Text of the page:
February 27, 2015
From The Expert: What You Need To Know About New Peanut Research
Despite the promise of new research that says giving infants peanuts may actually prevent an allergy, it’s not clear how the new findings will play out over the larger population and what they might mean for other types of allergies.
We asked Georgetown’s Sally Joo Bailey, one of the panelists on our Feb. 25 show about the research, to answer some of the most popular questions we received from listeners.
Question: I was eating peanut butter sandwich and nuts excessively during pregnancy. My first daughter has strong peanut allergy and I feel that consuming peanut butter contributed to her allergies. Her allergist told me to exclude peanuts with my second pregnancy and so far my toddler seems to have no allergies. What effect does a mother’s diet have on her child’s allergies?
Sally Joo Bailey: I typically recommend you don’t eat any of the highly allergic foods in excess, as that is not what your body is used to. We don’t fully understand why and how or even if what a mother eats during pregnancy affects the baby. Typically if there is a child with food allergies, especially to peanuts, we recommend removing peanuts from the home since there is an increased risk of the sibling developing peanut allergies. In the past, we had also recommended mothers avoid peanuts with the next pregnancy. This study may change what we recommend in terms of during pregnancy, breastfeeding and infancy in regards to exposure to peanuts.
Q: Do you think there is a connection between the use of certain pesticides and the development of peanut or other food allergies?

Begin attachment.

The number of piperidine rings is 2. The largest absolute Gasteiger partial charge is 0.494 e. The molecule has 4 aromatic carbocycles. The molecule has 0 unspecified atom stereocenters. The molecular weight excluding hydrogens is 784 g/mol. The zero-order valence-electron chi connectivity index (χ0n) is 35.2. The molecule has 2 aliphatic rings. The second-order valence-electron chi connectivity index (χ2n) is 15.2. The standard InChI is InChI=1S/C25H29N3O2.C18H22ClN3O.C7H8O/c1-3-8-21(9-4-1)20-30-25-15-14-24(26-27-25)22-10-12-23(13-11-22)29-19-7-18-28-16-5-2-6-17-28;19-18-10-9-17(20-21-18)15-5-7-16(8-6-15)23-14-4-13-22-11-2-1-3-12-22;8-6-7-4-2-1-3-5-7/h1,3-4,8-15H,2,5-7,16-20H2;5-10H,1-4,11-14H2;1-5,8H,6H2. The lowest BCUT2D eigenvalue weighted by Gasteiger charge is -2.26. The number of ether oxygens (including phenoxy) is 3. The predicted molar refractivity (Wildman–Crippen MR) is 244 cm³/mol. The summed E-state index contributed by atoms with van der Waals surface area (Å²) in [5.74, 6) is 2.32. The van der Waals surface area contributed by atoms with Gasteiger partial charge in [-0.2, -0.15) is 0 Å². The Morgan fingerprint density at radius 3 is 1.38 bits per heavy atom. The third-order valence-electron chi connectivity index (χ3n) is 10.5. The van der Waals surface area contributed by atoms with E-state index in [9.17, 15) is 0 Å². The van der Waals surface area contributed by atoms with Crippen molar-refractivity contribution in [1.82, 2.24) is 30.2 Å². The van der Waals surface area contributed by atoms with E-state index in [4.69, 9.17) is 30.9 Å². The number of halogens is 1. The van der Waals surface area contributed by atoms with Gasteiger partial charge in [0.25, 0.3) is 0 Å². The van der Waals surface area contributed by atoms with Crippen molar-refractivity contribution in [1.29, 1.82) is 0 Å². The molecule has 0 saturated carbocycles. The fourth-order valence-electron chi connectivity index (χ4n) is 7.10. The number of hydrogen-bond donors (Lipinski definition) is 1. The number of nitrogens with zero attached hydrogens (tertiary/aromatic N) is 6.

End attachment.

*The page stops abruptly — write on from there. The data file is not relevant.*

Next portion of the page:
SJB: Not that I am aware of.
Q: A friend has a grandson who is in his early teens who has had a serious peanut allergy all his life. Does the study hold out any hope for him? Is there evidence that desensitizing through the introduction of minuscule portions of peanuts help?
SJB: Other studies at food allergy research centers, such as Johns Hopkins, have been conducting studies on peanut oral tolerance. There seems to be some desensitization: About 50 percent of patients in the study are able to tolerate peanuts, however, they must continue ingesting peanuts three times a week . Unfortunately once they stop ingesting peanuts, the majority regain their allergy.
Q: Are there any cases of patients with a peanut allergy naturally overcoming the allergy or seeing the allergic reaction reduce itself over time?
SJB: Yes, about 20 percent do outgrow their peanut allergy. There’s also new testing that is able to identify people with mild reactions, caused by a pollen allergy cross reaction and not a true severe allergic reaction.
Q: I have read that some doctors think there is a link or connection between the great increases in so many vaccines and the growing number of allergies in the U.S. What do you think?